"But we are also making necessary changes, so it is simpler for employers to attract the best and brightest from around the world to come to the UK to complement the skills we already have.

"It will be simpler for businesses to access the talent they need as we have removed the Resident Labour Market Test, lowered the skills and salary threshold, and removed the cap on skilled workers.

"We will be introducing a new-fast track health and care visa. This will make it easier and quicker for talented global health professionals to work in our brilliant NHS and in eligible occupations in the social care sector. The visa fee will be reduced and health professionals applying can expect a decision on whether they can work in the UK within just three weeks, following biometric enrolment. We will exempt frontline workers in the health and social care sector and wider health workers from the requirement to pay the Immigration Health Surcharge."

However the bill has been criticised as "rushed" and "without detail".

Mayor of London Sadiq Khan said he had serious concerns that the new rules could damage the capital's economic recovery, causing difficulties for sectors including social care.

"Undermining these sectors will make it even harder to look after our elderly relatives and resolve the ongoing pressures within our NHS and social care system," he said.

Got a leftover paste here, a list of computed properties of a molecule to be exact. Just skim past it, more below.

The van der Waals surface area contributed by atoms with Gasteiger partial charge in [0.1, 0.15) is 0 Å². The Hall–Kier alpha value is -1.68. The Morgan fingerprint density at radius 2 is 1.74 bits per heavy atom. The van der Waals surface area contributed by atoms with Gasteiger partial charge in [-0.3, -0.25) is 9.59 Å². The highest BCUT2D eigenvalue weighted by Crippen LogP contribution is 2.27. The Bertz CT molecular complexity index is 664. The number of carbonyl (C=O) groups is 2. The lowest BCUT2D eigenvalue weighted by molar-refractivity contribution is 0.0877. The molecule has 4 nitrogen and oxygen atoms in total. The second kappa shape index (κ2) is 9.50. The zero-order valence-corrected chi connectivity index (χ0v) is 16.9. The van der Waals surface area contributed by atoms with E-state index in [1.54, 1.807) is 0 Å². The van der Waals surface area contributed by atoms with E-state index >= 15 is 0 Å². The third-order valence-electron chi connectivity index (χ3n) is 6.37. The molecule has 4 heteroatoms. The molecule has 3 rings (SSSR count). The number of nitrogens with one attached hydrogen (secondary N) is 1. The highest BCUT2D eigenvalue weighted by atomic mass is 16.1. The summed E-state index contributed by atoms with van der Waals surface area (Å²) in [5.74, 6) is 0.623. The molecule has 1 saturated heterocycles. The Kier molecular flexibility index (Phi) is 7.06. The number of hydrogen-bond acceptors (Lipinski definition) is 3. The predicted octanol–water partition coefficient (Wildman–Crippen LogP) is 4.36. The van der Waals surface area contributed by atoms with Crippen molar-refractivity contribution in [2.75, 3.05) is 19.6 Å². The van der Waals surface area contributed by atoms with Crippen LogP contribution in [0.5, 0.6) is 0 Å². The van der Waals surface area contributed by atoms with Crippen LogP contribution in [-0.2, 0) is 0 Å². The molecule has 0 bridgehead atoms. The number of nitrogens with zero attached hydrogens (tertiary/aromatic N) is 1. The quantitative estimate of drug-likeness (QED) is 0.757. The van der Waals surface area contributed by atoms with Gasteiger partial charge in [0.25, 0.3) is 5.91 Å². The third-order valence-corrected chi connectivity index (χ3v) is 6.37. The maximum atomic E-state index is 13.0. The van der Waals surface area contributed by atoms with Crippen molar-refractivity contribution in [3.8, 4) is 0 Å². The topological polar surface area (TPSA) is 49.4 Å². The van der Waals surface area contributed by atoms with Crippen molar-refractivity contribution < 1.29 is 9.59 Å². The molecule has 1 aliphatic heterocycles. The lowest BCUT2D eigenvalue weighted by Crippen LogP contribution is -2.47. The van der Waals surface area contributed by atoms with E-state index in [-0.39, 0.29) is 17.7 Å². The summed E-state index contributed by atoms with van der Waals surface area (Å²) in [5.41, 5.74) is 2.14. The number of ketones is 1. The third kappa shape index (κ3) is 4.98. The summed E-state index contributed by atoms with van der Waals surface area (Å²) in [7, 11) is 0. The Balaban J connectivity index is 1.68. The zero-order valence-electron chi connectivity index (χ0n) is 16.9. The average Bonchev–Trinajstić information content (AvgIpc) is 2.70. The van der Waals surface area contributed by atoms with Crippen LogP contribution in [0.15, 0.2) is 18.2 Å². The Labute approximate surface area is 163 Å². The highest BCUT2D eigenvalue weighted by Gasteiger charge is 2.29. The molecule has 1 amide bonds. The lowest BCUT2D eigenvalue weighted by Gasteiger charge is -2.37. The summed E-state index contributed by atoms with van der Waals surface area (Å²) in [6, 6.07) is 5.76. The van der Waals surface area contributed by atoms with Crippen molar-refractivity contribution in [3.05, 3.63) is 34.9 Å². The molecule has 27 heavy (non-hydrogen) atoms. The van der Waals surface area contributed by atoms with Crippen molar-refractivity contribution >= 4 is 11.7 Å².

"Instead of recognising the hugely positive impact that immigration has had on London and the UK's economy and communities, the Government is pulling up the drawbridge to much of the talent we continue to need as a city and a country."

Labour said it would scrutinise the proposals "very carefully", saying the government had "rushed through immigration legislation with very little detail in the middle of a global pandemic".

The bill was also criticised in the House of Commons, with one Labour MP saying barring migrant workers from accessing publicly-funded domestic abuse services is a "fundamentally racist policy".

Bermondsey and Old Southwark MP Neil Coyle said that the Government should amend the Domestic Abuse Bill to enable victims who have no recourse to public funds to access support services.

Mr Coyle said: "As things stand the Government is discriminating against people who have no recourse to public funds restrictions imposed on them and their British-born children who are denied access to support."

Responding in the Commons, Home Secretary Priti Patel said: "We are offering support to migrants who suffer domestic abuse through our destitute domestic violence (DDV) concession scheme."

She added: "Support that is provided by local authorities too (means) that, of course, people, individuals, can access both safe accommodation and get support through various means and that is incredibly important."

And Labour MP Rushanara Ali (Bethnal Green and Bow) said that it was an "added insult" for migrant health and social care workers that it is taking so long to exempt them from the health surcharge.

Ms Ali said: "The fact that migrant workers in the NHS and care sector have had to pay the surcharge in the first place is an insult to their sacrifices and the fact that the Government is taking so long to implement the promise that the Prime Minister made is an added insult.

"Can I ask (Home Office minister Kevin Foster) how many people have actually now got the exemption and how many are left to receive it?"

Mr Foster responded: "Refund payments have already started and we are imminent to implement the new health and care visa which will see those under it exempt. So work is continuing and to be clear, the health surcharge is about creating resources for the NHS and has supported the NHS.

"But we've announced this policy and we're driving it forward."